The continuing avalanche of shocking allegations of rape, sexual assault and harassment levelled at Hollywood producer Harvey Weinstein and numerous other well-known figures in various professional spheres has prompted a wide debate in France, as elsewhere, about how to tackle violence and sexist behaviour towards women which permeates all social levels.
French President Emmanuel Macron last month announced his government is preparing new legislation to more effectively combat the problem, in a speech in which he described a society that was “sick with sexism”. The new measures, to be presented in a bill of law next year, include changes to the statute of limitations concerning sex crimes, facilitating the procedures to report rape and assault, and a move to make unsolicited lecherous behaviour in a public place, from catcalls to insistent sexual advances, a legal offence.
The publication last week of a study by the French national institute of demographic studies, INED, provided a timely insight into the issue. While its approach was to gather the experiences of violence suffered by both men and women, the very different results highlight the extent of acts of sexual violence and harassment against women, and notably that perpetrated in public spaces where its findings highlighted the potential problems of making unsolicited advances a legal offence.
It found that victims of violence in public spaces were above all young women living in cities and large towns, and that more than one out of every five women questioned complained of being subjected to either sexual violence or harassment of a sexual nature (such as insistent propositioning or cat calls) in public.
In the first project of its kind by INED since the year 2000, the study questioned 27,000 women and men aged between 20 and 69 living in mainland France, a group INED considers representative of the wider population, about their experiences of violence over the preceding 12 months in several types of environment; within their family, within their relationship as a couple – past or present – , at the workplace, during their educational activities, and in public spaces.
The survey was carried out during 2015 and the information gathered is presented and analysed in a report entitled Virage (for “Violences et rapports du genre” – violence and gender relations) which was published on December 7th.
It clearly emerges from the study that women are significantly more prone to violence of one type or another in public spaces (such as in the street or public transport) than men, with 25% of female respondents complaining of suffering at least one act of aggression over the previous year, compared to 14% among male interviewees.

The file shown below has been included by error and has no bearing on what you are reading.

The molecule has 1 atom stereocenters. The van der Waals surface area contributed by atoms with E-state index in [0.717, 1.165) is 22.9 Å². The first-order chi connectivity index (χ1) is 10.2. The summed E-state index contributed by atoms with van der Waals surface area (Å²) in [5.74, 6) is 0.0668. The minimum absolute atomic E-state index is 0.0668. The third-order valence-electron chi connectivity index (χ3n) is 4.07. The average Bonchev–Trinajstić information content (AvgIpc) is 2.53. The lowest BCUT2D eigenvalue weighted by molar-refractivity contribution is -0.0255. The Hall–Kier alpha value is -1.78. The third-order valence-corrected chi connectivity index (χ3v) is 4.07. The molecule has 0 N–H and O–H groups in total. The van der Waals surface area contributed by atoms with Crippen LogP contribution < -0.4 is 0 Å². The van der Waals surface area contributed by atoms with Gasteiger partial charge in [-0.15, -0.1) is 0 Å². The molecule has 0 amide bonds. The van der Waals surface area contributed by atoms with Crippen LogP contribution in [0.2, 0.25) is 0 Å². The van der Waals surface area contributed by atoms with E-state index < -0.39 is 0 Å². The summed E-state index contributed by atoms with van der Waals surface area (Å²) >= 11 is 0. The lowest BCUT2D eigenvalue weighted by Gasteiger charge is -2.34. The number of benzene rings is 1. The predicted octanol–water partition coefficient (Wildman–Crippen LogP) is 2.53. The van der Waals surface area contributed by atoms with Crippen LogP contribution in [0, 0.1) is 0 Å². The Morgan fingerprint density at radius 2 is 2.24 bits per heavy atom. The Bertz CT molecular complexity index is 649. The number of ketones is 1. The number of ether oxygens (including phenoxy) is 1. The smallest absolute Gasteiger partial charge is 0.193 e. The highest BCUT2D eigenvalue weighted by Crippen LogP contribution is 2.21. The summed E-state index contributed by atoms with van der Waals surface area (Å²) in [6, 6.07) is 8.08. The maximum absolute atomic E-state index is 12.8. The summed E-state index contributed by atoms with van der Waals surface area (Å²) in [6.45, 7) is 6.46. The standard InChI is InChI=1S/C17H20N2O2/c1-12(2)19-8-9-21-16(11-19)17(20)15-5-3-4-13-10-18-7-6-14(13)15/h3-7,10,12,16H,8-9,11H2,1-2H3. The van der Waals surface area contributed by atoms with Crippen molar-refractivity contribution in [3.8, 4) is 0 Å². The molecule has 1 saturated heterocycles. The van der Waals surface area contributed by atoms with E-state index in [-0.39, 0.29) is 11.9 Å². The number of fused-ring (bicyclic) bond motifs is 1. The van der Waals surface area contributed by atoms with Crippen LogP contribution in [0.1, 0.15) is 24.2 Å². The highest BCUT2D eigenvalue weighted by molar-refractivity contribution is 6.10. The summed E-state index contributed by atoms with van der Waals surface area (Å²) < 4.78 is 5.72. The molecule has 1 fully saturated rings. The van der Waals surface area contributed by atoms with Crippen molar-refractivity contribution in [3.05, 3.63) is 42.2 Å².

The type of incidents of aggressive or violent behaviour reported by respondents differs according to the gender of the victim. Among women, the most frequent incident they cited was that of pestering propositioning or being subject to catcalls (20%). The next most common experiences for women were receiving insults (8%), being followed (3%), being the victim of unwanted physical contact – including body rubbing, touching of the bosom, the buttocks, or forced lip contact – (2%), while 1% complained of being the victim of exhibitionism or voyeurism, and another 1% of being subjected to a person’s recurrent and insistent lewd propositioning.
Less than 0.1% of women questioned said they had been victims of rape in a public space.
“When a woman is the victim of several incidents, most of the time they report that these involved different perpetrators,” the study notes. “The cases of repeated incidents carried out by the same perpetrator in a public space are exceptional.”
Among the men interviewed, the most common complaint of aggression in public areas was that of receiving insults (8%), followed by physical violence (4.1%), and by being whistled after (3%). The study concluded that the comparatively high proportion of experiences of physical violence, which includes fights, is explained by the social behavioural role given to males, who “would be thus more inclined to enter into physical confrontation or expected to have recourse to it”.
According to the responses, most sexual aggression occurs in public spaces. The most frequent environment in which respondents said they had been victim of rape was within the family.
INED researcher and co-author of the study Amandine Lebugle said that in order “to measure more exactly what women and men had experienced” the survey used descriptions of violence that were often more detailed than the strict legal terms used to describe a crime.